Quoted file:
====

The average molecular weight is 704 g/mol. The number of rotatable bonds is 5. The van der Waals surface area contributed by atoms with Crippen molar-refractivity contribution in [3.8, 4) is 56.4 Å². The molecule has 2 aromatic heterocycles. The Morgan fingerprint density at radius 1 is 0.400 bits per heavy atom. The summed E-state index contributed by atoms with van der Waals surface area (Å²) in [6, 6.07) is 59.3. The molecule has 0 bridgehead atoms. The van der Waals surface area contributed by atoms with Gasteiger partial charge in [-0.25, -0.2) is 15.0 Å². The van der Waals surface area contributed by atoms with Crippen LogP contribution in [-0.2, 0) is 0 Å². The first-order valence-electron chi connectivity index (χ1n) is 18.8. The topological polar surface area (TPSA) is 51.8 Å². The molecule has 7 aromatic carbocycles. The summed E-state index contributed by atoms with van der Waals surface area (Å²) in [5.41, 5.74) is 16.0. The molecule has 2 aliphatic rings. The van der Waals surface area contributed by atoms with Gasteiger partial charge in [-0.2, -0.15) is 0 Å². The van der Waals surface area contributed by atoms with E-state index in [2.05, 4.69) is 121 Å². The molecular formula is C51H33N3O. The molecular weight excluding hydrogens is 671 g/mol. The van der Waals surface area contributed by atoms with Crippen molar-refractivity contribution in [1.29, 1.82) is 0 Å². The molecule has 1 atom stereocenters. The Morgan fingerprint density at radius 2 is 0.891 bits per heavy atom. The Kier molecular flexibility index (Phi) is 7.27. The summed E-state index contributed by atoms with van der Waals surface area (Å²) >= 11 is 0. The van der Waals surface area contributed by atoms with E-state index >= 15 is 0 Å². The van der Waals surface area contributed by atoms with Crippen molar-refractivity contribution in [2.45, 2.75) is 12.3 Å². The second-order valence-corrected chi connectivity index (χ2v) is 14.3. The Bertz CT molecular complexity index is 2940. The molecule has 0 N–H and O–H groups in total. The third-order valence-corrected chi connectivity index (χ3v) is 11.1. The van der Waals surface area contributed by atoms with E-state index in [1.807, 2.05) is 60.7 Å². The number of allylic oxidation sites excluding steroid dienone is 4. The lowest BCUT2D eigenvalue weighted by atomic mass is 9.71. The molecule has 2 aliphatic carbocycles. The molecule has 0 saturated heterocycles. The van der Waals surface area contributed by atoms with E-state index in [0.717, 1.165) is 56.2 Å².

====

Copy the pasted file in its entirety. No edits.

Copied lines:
The average molecular weight is 704 g/mol. The number of rotatable bonds is 5. The van der Waals surface area contributed by atoms with Crippen molar-refractivity contribution in [3.8, 4) is 56.4 Å². The molecule has 2 aromatic heterocycles. The Morgan fingerprint density at radius 1 is 0.400 bits per heavy atom. The summed E-state index contributed by atoms with van der Waals surface area (Å²) in [6, 6.07) is 59.3. The molecule has 0 bridgehead atoms. The van der Waals surface area contributed by atoms with Gasteiger partial charge in [-0.25, -0.2) is 15.0 Å². The van der Waals surface area contributed by atoms with Crippen LogP contribution in [-0.2, 0) is 0 Å². The first-order valence-electron chi connectivity index (χ1n) is 18.8. The topological polar surface area (TPSA) is 51.8 Å². The molecule has 7 aromatic carbocycles. The summed E-state index contributed by atoms with van der Waals surface area (Å²) in [5.41, 5.74) is 16.0. The molecule has 2 aliphatic rings. The van der Waals surface area contributed by atoms with Gasteiger partial charge in [-0.2, -0.15) is 0 Å². The van der Waals surface area contributed by atoms with E-state index in [2.05, 4.69) is 121 Å². The molecular formula is C51H33N3O. The molecular weight excluding hydrogens is 671 g/mol. The van der Waals surface area contributed by atoms with Crippen molar-refractivity contribution in [1.29, 1.82) is 0 Å². The molecule has 1 atom stereocenters. The Morgan fingerprint density at radius 2 is 0.891 bits per heavy atom. The Kier molecular flexibility index (Phi) is 7.27. The summed E-state index contributed by atoms with van der Waals surface area (Å²) >= 11 is 0. The van der Waals surface area contributed by atoms with E-state index >= 15 is 0 Å². The van der Waals surface area contributed by atoms with Crippen molar-refractivity contribution in [2.45, 2.75) is 12.3 Å². The second-order valence-corrected chi connectivity index (χ2v) is 14.3. The Bertz CT molecular complexity index is 2940. The molecule has 0 N–H and O–H groups in total. The third-order valence-corrected chi connectivity index (χ3v) is 11.1. The van der Waals surface area contributed by atoms with E-state index in [1.807, 2.05) is 60.7 Å². The number of allylic oxidation sites excluding steroid dienone is 4. The lowest BCUT2D eigenvalue weighted by atomic mass is 9.71. The molecule has 2 aliphatic carbocycles. The molecule has 0 saturated heterocycles. The van der Waals surface area contributed by atoms with E-state index in [0.717, 1.165) is 56.2 Å².